Ancient Monuments

History on the Ground

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Round barrow north east of Hog Hill Barn

A Scheduled Monument in Stratton, Dorset

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Latitude: 50.7535 / 50°45'12"N

Longitude: -2.4942 / 2°29'39"W

OS Eastings: 365235.433017

OS Northings: 94989.320862

OS Grid: SY652949

Mapcode National: GBR PW.XY8R

Mapcode Global: FRA 57N3.43L

Entry Name: Round barrow NE of Hog Hill Barn

Scheduled Date: 5 August 1960

Source: Historic England

Source ID: 1003237

English Heritage Legacy ID: DO 513

County: Dorset

Civil Parish: Stratton

Traditional County: Dorset

Lieutenancy Area (Ceremonial County): Dorset

Church of England Parish: Stratton St Mary the Virgin

Church of England Diocese: Salisbury


Bowl barrow 290m north-east of Hog Hill Barn.

Source: Historic England


This record was the subject of a minor enhancement on 2 February 2016. This record has been generated from an "old county number" (OCN) scheduling record. These are monuments that were not reviewed under the Monuments Protection Programme and are some of our oldest designation records.

This monument includes a bowl barrow situated on the upper south east facing slopes of a ridge forming the watershed between the valleys of the Rivers Frome and Cerne. The barrow survives as an oval mound measuring up to 10.9m long, 7.8m wide and 1m high surrounded by a buried quarry ditch from which the construction material was derived. The barrow is cut on the western side by a field boundary and a track.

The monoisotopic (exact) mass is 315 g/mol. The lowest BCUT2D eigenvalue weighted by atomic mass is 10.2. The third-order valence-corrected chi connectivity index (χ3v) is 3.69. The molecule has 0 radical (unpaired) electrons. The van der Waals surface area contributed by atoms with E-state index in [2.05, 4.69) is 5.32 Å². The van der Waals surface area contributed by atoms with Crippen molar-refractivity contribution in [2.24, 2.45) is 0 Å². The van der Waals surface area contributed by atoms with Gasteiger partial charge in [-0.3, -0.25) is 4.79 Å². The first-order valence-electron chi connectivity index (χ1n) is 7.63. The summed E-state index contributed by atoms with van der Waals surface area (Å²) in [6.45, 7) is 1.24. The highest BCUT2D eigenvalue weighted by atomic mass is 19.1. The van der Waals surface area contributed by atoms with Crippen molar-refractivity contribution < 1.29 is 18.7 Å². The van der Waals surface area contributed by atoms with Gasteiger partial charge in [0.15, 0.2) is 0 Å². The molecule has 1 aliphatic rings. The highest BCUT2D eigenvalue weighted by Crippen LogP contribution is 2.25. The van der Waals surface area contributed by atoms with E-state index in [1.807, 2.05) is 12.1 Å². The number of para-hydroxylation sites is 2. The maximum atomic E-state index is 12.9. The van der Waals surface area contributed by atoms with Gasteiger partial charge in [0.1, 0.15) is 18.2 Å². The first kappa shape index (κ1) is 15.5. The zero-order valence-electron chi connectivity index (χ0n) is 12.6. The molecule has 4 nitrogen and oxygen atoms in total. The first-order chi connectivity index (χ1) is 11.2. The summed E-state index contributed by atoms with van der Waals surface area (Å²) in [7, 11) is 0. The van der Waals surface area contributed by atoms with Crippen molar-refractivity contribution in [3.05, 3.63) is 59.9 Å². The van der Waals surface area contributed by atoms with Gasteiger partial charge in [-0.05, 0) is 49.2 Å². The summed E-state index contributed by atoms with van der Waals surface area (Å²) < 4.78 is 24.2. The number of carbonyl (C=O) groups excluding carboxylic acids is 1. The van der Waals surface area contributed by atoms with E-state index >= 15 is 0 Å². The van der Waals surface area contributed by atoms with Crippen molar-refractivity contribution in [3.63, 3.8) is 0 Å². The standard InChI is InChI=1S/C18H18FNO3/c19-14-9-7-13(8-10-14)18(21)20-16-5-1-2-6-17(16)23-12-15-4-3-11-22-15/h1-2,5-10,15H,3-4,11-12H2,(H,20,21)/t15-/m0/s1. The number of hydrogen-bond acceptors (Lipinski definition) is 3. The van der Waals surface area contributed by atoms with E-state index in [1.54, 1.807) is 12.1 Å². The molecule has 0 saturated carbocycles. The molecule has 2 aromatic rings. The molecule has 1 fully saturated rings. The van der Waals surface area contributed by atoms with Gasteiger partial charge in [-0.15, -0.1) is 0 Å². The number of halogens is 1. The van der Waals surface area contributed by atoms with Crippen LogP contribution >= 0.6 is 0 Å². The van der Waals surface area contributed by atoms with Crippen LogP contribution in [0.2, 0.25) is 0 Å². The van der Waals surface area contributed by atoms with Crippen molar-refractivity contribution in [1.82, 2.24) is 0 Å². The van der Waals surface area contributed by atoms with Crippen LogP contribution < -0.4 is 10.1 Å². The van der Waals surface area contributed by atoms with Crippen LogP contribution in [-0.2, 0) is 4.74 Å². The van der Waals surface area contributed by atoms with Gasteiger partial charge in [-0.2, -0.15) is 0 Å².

Source: Historic England

Reasons for Scheduling

Bowl barrows, the most numerous form of round barrow, are funerary monuments dating from the Late Neolithic period to the Late Bronze Age, with most examples belonging to the period 2400-1500 BC. They were constructed as earthen or rubble mounds, sometimes ditched, which covered single or multiple burials. They occur either in isolation or grouped as cemeteries and often acted as a focus for burials in later periods. Often superficially similar, although differing widely in size, they exhibit regional variations in form and a diversity of burial practices. Often occupying prominent locations, they are a major historic element in the modern landscape and their considerable variation of form and longevity as a monument type provide important information on the diversity of beliefs and social organisations amongst early prehistoric communities. They are particularly representative of their period. Despite surrounding cultivation the bowl barrow 290m north east of Hog Hill Barn survives comparatively well and will contain archaeological and environmental evidence relating to its construction, longevity, territorial significance, social organisation, funerary and ritual practices and overall landscape context.

Source: Historic England


PastScape Monument No:-453252

Source: Historic England

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